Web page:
As the saying goes, a cold that you treat lasts seven days while an untreated one lasts a week! Marketing in the health sector is to be regarded with caution.

Does taking nutritional supplements also carry its share of false promises?

Again, vigilance is required. Dietary supplements or global health products have an NPN code (Health Canada Natural Product Number). This leads many people to believe that these products are recommended by Health Canada.


The reality is quite different. The NPN code simply confirms that the product is, unless otherwise indicated, safe. In other words, consuming a product that has an NPN code will not make you sick, but it is not necessarily recommended by Health Canada. Under no circumstances does the NPN give a guarantee that taking the product could be beneficial to health.

Has the effectiveness of some natural products been proven?

Scientific research has shown that honey does have antiseptic and anti-inflammatory properties.

So, when we have a cold, we should all first turn to honey before trying any other form of medication, except for children under one year of age (because of the risk of botulism).

What about grandma’s tricks and tips? Are ginger, onion and garlic effective in supporting our health?

Once again, we are mainly talking about myth!


In recent years, studies have sought to assess whether beliefs related to the curative properties of these foods are well founded. Unfortunately, the conclusions mostly demonstrated the significance of their placebo effect. Thus, the feeling of improvement in the state would be directly related to the concept of the placebo effect, which is however not trivial. Indeed, it represents 30% of the effectiveness of a drug: using a product in which one believes is part of the healing process. However, the efficacy of these foods could not be proven, as they corresponded roughly to that of a real placebo.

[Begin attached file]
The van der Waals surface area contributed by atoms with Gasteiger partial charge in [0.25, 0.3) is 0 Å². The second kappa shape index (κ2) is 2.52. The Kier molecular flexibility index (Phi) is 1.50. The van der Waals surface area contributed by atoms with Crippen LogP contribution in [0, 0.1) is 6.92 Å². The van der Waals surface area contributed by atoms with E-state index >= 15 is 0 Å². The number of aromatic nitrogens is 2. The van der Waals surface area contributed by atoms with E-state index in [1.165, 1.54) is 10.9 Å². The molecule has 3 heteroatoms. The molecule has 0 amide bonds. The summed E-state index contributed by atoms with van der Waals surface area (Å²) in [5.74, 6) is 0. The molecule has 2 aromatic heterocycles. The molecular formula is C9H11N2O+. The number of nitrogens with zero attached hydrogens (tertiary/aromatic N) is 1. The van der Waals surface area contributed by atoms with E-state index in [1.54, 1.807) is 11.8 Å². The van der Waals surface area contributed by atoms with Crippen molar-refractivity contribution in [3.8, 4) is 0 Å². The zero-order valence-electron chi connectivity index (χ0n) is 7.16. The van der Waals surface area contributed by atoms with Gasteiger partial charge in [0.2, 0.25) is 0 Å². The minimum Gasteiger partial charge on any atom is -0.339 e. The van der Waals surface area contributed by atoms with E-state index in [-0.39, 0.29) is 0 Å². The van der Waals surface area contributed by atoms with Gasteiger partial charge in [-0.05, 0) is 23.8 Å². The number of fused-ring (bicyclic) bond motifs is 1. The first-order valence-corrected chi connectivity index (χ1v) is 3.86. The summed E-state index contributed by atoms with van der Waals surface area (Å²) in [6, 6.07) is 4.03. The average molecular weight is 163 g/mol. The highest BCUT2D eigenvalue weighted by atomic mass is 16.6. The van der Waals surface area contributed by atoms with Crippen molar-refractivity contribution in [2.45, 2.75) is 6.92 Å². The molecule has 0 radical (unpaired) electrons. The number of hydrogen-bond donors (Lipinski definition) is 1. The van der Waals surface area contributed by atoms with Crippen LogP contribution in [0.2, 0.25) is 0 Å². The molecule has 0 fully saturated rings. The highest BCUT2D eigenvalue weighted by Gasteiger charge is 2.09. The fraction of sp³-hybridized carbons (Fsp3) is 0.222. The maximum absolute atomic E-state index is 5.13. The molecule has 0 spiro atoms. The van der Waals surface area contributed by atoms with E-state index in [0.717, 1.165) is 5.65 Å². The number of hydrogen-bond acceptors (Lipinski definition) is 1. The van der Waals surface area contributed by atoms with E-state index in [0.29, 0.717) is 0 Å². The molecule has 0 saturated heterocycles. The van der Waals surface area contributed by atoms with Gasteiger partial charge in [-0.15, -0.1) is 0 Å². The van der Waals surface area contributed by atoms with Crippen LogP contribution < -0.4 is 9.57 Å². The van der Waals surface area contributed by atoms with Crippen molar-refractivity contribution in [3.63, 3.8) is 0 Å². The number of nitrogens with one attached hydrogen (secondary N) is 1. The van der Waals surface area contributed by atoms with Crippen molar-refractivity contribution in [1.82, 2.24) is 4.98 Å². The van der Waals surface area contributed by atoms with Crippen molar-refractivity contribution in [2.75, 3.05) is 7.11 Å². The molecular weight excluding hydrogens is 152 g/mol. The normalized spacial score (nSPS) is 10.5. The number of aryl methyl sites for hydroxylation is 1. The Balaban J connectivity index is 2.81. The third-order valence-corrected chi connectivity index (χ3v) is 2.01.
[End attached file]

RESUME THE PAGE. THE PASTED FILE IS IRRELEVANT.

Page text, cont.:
During the winter months, the risk of getting an infection is higher, but you can take some precautions that make a big difference.

  • Wash your hands thoroughly.
  • Be vigilant to avoid transmitting infections when sneezing or coughing.
  • During the most intense phase of the disease or during the period of contagion, do not expose your colleagues unnecessarily: it is better to stay at home. Taking time off is not only a personal matter, it is above all a public health issue.
  • Don’t overlook the importance of taking vitamin D supplements. In Quebec, during the winter period, exposure to the sun is insufficient to meet vitamin D needs, and this lack is difficult to fill with nutrition. Vitamin D is important for bone health, but also for immune health. Thus, taking a vitamin D supplement from October to April is necessary.
  • Make sure you maintain a rich and balanced diet for a comprehensive intake of vitamins and minerals.
  • Hydrate well and rest.



Chakchouka with root vegetables and smoked tofu

About mindful eating

Disconnect from the outside world to reconnect with yourself